Special Damages vs. General Damages in a Personal Injury Case Explained
Special damages and general damages are both given out at the end of a personal injury lawsuit. Each lawsuit typically involves both types of damages, but each set of damages will be determined separately. Together, these two types of compensation will make up the majority of the settlement amount.
Special damages deal with monetary losses. They involve tangible loss of money, income, and other belongings. Examples include medical bills, lost wages, inability to earn future wages, stolen items, property damages, and other unexpected expenses. Sometimes special damages even include the cost of an attorney.
General damages are the monetary reward that deals with things outside of monetary value. Pain and suffering compensation are the most common forms of general damages, but others do exist. Other types of general damages include loss of companionship or consortium, loss of quality of life, emotional distress, mutilation and disfigurement, and other non-monetary related subjects.
Limits on Special Damages
It’s often easy to calculate exactly how much compensation is due with special damages. It can be easily determined by supplying the court with medical costs, receipts, and other documents that show exactly how much something is worth or cost.
Special damages include loss of wages and loss of future wages too. Showing loss of wages is just as easy as determining medical costs. Just supply the court with a few pay stubs and inform them of how long you are or will be out of work to determine the cost of special damages.
You can’t get special damage compensation that exceeds what you’ve spent or lost due to personal injury. This puts a soft limit on special damages. Unlike special damages, there’re no hard caps on compensation for general damages.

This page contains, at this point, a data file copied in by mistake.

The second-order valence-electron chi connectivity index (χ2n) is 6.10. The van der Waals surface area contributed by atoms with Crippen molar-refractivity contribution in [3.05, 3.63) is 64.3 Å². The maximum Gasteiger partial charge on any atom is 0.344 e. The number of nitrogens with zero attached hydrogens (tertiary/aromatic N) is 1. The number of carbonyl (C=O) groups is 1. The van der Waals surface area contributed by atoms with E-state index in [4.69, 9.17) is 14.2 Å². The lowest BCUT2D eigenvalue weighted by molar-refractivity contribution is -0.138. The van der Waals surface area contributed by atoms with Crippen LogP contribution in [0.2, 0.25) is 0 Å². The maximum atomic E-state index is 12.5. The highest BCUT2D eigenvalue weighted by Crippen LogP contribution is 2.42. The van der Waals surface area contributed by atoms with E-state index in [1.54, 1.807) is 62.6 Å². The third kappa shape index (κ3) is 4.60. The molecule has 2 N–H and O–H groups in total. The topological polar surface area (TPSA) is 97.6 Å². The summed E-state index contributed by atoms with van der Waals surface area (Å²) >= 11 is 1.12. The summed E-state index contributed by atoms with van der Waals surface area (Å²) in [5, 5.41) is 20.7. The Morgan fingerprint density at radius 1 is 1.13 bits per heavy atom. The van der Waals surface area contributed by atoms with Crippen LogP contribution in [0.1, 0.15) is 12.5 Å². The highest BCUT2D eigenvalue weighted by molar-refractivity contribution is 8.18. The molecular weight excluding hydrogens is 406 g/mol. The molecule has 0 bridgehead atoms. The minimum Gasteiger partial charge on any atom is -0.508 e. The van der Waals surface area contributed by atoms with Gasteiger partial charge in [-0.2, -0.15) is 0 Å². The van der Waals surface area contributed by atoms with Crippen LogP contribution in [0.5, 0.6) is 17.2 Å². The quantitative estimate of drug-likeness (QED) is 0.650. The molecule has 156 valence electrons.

Limits on General Damages
It’s hard to place a price on the loss of companionship, pain and suffering, loss of quality of life, and the other aspects that make up general damages. These things have no real tangibility or monetary value, so it’s often left up to the court’s discretion on how much to pay.
During the course of a personal injury lawsuit, you and your attorney could determine a fair amount to ask for in general damages, but ultimately, it’s up to the judge to decide exactly how much to award you.
Mental health professionals and doctors will often be asked to testify in court to help determine the fair amount of general damages compensation that will be awarded. A lot of different factors will go into determining a monetary value. These include the severity of the injury, the amount of mental suffering, and many other factors. However, in special circumstances, things like embarrassment and personality deterioration can be considered too.
There are other types of damages that can be paid out after a personal injury lawsuit; however, they aren’t always as common. Most of the time, both general damages and special damages will be awarded. Other types of damages, like punitive damages, are reserved for when the person you’re suing has committed a willful and malicious act.